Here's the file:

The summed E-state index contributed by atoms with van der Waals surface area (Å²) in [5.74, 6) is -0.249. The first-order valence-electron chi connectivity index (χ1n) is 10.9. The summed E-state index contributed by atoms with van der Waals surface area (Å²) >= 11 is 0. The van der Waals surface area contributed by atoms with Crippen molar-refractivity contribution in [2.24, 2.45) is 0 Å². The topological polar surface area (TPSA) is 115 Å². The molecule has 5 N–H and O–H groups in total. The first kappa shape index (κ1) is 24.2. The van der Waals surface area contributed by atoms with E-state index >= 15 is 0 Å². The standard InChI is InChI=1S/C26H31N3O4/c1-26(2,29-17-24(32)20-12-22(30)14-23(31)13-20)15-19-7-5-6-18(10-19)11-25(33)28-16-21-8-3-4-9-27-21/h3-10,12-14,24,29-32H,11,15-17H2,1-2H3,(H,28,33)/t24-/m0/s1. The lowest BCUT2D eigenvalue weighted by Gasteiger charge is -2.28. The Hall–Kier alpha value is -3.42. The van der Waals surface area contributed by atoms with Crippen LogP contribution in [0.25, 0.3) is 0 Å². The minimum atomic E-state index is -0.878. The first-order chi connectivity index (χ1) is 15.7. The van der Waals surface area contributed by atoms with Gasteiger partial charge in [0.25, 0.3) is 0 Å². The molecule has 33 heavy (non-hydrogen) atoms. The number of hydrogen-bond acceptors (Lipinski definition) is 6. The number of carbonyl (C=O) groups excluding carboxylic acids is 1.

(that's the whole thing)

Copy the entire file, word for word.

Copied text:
The summed E-state index contributed by atoms with van der Waals surface area (Å²) in [5.74, 6) is -0.249. The first-order valence-electron chi connectivity index (χ1n) is 10.9. The summed E-state index contributed by atoms with van der Waals surface area (Å²) >= 11 is 0. The van der Waals surface area contributed by atoms with Crippen molar-refractivity contribution in [2.24, 2.45) is 0 Å². The topological polar surface area (TPSA) is 115 Å². The molecule has 5 N–H and O–H groups in total. The first kappa shape index (κ1) is 24.2. The van der Waals surface area contributed by atoms with E-state index >= 15 is 0 Å². The standard InChI is InChI=1S/C26H31N3O4/c1-26(2,29-17-24(32)20-12-22(30)14-23(31)13-20)15-19-7-5-6-18(10-19)11-25(33)28-16-21-8-3-4-9-27-21/h3-10,12-14,24,29-32H,11,15-17H2,1-2H3,(H,28,33)/t24-/m0/s1. The lowest BCUT2D eigenvalue weighted by Gasteiger charge is -2.28. The Hall–Kier alpha value is -3.42. The van der Waals surface area contributed by atoms with Crippen LogP contribution in [0.25, 0.3) is 0 Å². The minimum atomic E-state index is -0.878. The first-order chi connectivity index (χ1) is 15.7. The van der Waals surface area contributed by atoms with Gasteiger partial charge in [0.25, 0.3) is 0 Å². The molecule has 33 heavy (non-hydrogen) atoms. The number of hydrogen-bond acceptors (Lipinski definition) is 6. The number of carbonyl (C=O) groups excluding carboxylic acids is 1.